Sunday, 17 October 2010

Heroes with feet of clay

The heroes I prefer all have feet of clay. Or perhaps I mean more precisely clearly visible faults. And if I’m strictly accurate, they’re not actually heroes.

The word ‘hero’ is massively overused. A hero is a larger-than-life figure who, driven by conviction of the rightness of a cause, takes on massive, possibly insuperable odds, knowing that there is little or no chance of success.

I read today that ‘Hat-trick hero Mathers provides finishing touch’ to secure the footballing victory of Thackley over Parkgate. Never heard of Thackley or Parkgate? Totally indifferent to the outcome of the game? Didn't even know they were playing? My point precisely.

Leonidas is a hero, at the head of his 300, battling the entire Persian Army and knowing all he can hope for is to sell their lives dear to give others the time to prepare a defence of all he holds precious.

Not all heroes are even particularly nice people. Take George Armstrong Custer, he of the famous Last Stand. He was arrogant to the point of insanity, and a racist to boot. Despite all that, it’s difficult not to feel a touch of admiration for the way, convinced that he was right, he went into the Battle of Little Big Horn with no chance of emerging victorious. Or even alive.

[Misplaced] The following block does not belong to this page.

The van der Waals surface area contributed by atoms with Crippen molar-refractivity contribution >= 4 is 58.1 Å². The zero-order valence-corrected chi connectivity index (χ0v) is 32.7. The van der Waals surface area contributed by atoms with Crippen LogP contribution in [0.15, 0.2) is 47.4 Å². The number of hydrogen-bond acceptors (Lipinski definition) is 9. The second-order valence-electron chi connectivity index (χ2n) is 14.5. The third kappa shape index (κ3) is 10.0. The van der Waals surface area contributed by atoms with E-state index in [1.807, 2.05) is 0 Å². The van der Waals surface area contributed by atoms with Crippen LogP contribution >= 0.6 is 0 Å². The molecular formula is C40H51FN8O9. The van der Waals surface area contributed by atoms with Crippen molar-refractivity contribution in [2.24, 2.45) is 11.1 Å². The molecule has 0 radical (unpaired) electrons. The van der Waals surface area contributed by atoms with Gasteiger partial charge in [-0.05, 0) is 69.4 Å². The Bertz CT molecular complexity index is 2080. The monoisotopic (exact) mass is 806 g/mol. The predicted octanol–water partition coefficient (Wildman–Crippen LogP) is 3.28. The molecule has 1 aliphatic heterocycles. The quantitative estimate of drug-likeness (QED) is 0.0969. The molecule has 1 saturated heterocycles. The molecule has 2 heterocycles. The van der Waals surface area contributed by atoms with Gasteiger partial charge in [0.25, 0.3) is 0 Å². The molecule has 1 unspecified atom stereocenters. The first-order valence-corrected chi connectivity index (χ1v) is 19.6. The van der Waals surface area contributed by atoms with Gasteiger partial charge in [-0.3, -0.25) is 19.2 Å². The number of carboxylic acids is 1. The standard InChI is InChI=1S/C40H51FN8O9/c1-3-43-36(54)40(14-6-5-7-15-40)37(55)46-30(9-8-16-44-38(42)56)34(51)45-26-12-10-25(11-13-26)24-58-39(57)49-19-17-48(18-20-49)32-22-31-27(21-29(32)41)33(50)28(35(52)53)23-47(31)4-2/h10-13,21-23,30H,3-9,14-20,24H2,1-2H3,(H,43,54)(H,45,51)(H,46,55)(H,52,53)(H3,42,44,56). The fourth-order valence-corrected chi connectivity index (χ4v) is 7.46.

Splendid stuff. Except that all his men were wiped out with him, and that’s to say nothing of the thousands of men, women and children who paid with their lives for his gesture, when the US Army tuned up to wreak horrible vengeance for his death on the Cheyenne and their allies.

That’s the problem with heroes: they may be giants but like most giants they don’t notice who they’re trampling on around them.

So I’m not all that keen on heroes. But even among non-heroes, I prefer to see the faults of the figures I admire. That’s why I’ve always liked Voltaire. Outstanding when he went into combat for justice and decency, he also had all sorts of terribly obvious faults which, to me, just underline his humanity.

For example, he was certainly not above deviousness. As well as publishing anonymously, a prudent move if you had controversial views in that authoritarian age, he also liked to publish in the names of other people – most notoriously, a near pornographic piece that he gave out in the name of a painfully virtuous churchman who’d made the mistake of opposing him. He was also gloriously rude: I’ve never been able to track down the quotation, but I hope it’s true that he once wrote, ‘I am in the smallest room in the house. Your letter is before me. Soon it will be behind me.’ I used to study Pierre-Louis Moreau de Maupertuis who had the misfortune to fall out with Voltaire. Maupertuis had written that ‘the best doctors are those who think the least and practice the most.’ Voltaire quoted only the first nine words. It’s underhand, but so effective that I find it difficult not to admire.

Here’s a good hero story. Herbert Massie’s Castles of Steel is a great piece of work by an American on the history of the (British) Royal Navy in the First World War. From it I learned that at the outbreak of war, Count Spee was the Admiral commanding the German East Asia squadron based in Tsingtao, China.